And on the evening went. The first two games on my serve the ball still didn’t go exactly where I wanted it to go but it was going in. In! IN!!! That was huge. Then it got even better. By my third service game it was going in AND where I was aiming it. Then I started really nailing it in. Up the middle, out wide. Then aces started coming in. I didn’t double fault the ENTIRE NIGHT!!! Ironically, I can’t even tell you which way my feet were pointing, which way my arms were going, how I was rocking back and forth. All I could tell you was that wherever I was telling that ball to go it was going there. The gals kept saying, “good serve, good serve, good serve,” which usually rattles me, but somehow I just tuned it out. It was just me and the ball. Me telling it where to go and it going there. It was surreal. It was like old times. I know this sounds bizarre, but I could sense the ball was happy. The ball wanted to be told what to do. The ball was cheering, “welcome back.” It was a like good dog. A well trained dog is a happy dog. They like being told what to do. It gives them a sense of comfort and order. I didn’t say anything to the girls. I went to bed shaking my head in disbelief. How? Why?
The dog training analogy is a good one. I know if I would take my dogs (who have passed away now) into the kitchen, look for a clean spot on the floor, try to push their haunches down they would plop all the way down into the ground. Then if I would try to pull up their front legs they would stand all the way up. But what I wanted them to do was put their haunches down and keep their front legs straight and look patiently at me for their next instruction. Instead, with all the pushing and pulling we would both just end up frustrated and mad. Yet, if I would just command them to “SIT” they would do it immediately, effortlessly and feel very proud of themselves. So simple. They knew what I meant and they knew I knew that they knew what I meant. We had communication. It felt good to be in synch with each other.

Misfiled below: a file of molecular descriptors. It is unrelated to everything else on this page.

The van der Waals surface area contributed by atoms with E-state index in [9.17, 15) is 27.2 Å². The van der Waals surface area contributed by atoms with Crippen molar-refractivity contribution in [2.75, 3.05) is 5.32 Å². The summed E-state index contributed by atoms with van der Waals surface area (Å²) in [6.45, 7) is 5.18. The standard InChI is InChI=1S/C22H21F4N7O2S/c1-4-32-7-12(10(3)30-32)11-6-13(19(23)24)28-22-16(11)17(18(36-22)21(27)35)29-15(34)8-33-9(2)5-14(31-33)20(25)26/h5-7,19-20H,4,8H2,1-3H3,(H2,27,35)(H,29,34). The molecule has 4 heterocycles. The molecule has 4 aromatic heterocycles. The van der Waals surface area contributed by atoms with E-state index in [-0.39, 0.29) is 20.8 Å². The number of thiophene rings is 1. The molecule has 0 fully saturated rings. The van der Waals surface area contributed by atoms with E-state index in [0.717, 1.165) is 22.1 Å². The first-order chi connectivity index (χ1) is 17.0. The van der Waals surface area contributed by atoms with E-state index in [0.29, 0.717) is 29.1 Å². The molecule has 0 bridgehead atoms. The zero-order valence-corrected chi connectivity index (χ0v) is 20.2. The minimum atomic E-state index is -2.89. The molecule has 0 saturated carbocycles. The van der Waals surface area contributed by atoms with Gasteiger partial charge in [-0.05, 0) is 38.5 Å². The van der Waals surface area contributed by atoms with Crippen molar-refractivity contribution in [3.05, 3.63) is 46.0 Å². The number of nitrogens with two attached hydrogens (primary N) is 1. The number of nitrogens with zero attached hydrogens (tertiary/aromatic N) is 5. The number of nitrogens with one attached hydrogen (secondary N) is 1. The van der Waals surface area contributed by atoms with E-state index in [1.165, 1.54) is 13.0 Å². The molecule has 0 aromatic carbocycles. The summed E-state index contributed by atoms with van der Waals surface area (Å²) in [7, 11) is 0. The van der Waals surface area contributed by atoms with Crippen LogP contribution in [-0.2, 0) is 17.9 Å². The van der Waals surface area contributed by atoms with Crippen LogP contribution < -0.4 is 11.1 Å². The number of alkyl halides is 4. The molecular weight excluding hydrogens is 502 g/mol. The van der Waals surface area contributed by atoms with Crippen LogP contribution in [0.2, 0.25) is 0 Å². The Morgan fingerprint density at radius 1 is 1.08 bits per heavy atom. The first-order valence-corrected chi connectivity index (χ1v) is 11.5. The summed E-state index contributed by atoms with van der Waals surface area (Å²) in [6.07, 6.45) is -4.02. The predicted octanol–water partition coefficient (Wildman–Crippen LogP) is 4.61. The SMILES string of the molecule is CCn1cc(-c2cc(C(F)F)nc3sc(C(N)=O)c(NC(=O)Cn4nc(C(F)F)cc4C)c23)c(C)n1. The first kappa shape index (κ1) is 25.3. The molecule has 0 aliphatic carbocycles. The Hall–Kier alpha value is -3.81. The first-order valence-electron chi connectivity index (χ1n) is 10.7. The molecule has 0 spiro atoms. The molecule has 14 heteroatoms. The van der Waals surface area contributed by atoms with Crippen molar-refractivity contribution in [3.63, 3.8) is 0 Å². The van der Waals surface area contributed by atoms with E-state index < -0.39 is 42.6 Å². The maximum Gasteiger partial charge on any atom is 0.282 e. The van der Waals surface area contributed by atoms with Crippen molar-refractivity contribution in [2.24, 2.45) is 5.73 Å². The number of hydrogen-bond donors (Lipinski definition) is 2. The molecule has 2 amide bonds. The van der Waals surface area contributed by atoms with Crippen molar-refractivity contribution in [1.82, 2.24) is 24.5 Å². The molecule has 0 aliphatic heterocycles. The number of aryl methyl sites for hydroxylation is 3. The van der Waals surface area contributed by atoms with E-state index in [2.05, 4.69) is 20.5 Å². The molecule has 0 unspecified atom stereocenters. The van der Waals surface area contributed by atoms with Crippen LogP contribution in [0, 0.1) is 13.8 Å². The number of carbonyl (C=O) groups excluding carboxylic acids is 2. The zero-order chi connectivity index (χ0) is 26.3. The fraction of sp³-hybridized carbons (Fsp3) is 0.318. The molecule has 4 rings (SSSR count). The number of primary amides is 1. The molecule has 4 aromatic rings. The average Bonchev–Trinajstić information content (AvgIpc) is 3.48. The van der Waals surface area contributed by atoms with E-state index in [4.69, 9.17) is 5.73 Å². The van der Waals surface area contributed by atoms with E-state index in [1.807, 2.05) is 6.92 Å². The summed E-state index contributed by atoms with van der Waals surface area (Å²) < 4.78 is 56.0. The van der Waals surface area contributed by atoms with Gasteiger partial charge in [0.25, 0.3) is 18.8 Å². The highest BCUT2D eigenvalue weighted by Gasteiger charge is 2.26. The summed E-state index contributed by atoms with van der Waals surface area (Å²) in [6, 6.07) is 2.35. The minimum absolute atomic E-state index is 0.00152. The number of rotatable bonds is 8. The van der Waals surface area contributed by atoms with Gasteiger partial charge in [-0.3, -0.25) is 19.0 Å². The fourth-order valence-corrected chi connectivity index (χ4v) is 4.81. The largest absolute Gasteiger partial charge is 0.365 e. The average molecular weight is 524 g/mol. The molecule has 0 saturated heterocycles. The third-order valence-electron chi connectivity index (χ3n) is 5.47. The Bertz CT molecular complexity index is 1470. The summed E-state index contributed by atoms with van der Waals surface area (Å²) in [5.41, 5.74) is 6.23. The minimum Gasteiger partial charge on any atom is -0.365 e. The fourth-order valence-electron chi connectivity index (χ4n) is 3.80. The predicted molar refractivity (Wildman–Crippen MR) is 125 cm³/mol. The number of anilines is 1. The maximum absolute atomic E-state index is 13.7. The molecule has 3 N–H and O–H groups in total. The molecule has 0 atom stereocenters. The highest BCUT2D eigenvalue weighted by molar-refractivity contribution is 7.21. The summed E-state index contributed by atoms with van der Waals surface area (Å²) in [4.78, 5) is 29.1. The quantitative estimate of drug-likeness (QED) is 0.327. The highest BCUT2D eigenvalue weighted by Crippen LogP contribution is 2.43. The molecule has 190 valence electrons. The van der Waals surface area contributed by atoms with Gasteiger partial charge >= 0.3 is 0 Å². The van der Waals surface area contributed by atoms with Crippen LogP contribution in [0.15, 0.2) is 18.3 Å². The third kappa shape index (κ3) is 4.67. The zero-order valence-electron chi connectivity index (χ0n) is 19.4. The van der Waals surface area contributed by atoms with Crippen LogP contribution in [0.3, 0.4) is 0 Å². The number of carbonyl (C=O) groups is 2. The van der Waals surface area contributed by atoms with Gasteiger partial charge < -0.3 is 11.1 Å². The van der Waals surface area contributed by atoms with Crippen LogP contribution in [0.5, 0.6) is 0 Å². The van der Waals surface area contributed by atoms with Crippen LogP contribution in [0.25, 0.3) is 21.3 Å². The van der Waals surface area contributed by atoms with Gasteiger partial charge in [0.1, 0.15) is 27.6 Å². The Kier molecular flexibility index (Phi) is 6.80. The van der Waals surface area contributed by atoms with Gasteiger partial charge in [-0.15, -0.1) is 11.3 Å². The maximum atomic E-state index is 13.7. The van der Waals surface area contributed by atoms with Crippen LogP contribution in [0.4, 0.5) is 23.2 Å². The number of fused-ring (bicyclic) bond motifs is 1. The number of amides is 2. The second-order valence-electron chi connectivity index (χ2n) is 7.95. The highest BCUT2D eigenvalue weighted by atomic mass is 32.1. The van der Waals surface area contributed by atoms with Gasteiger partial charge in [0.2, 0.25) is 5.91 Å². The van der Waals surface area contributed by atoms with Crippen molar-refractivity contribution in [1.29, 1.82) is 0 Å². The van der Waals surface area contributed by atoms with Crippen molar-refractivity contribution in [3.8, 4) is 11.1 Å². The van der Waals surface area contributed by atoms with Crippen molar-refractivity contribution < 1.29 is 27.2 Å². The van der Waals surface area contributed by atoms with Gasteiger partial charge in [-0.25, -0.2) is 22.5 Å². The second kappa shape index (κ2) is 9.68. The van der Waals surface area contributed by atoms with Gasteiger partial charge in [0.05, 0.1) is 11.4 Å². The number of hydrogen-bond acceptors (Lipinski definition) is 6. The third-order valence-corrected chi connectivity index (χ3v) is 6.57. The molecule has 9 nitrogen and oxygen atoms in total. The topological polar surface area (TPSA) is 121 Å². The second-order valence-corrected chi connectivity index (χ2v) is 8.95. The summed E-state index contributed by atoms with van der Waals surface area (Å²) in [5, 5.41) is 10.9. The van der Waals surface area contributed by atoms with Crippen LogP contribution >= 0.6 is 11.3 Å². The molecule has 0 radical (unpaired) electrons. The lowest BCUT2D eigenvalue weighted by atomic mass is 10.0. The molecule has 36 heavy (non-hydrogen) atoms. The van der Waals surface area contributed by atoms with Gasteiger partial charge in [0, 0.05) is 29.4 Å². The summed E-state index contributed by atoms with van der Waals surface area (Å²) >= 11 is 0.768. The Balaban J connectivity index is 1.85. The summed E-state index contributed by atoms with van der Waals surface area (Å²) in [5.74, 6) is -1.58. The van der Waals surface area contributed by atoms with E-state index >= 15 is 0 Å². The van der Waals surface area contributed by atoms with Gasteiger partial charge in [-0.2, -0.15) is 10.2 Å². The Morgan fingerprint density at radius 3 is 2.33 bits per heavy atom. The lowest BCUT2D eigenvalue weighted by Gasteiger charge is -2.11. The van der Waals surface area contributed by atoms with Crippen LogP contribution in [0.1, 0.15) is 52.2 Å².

Why is it so hard to KISS? (Keep It Simple Stupid) I have to make everything into a laundry list of techniques and improvements. I spend so much time plotting, planning and preparing I forget about the just doing. I know this is in no miracle cure, but it the first time in over a year that I have had a full evening of successful, winning service games. Oh yeah, forgot to mention we won every one of my service games last night. On my serve!! The weak link? It was the strong link last night. No double faults. Lots of aces. But more importantly — the ball was going where I wanted it to go. It was so easy it was hard to handle. I can’t tell you how good it feels. It’s like running into an old friend who moved away years ago and you pick right up where you left off. It may leave town again, but now I know that it is not gone forever. It will come back again as long as I don’t try to force it to.
“Simplicity is the ultimate sophistication.”
Leonardo da Vinci
No should, No try, No have to.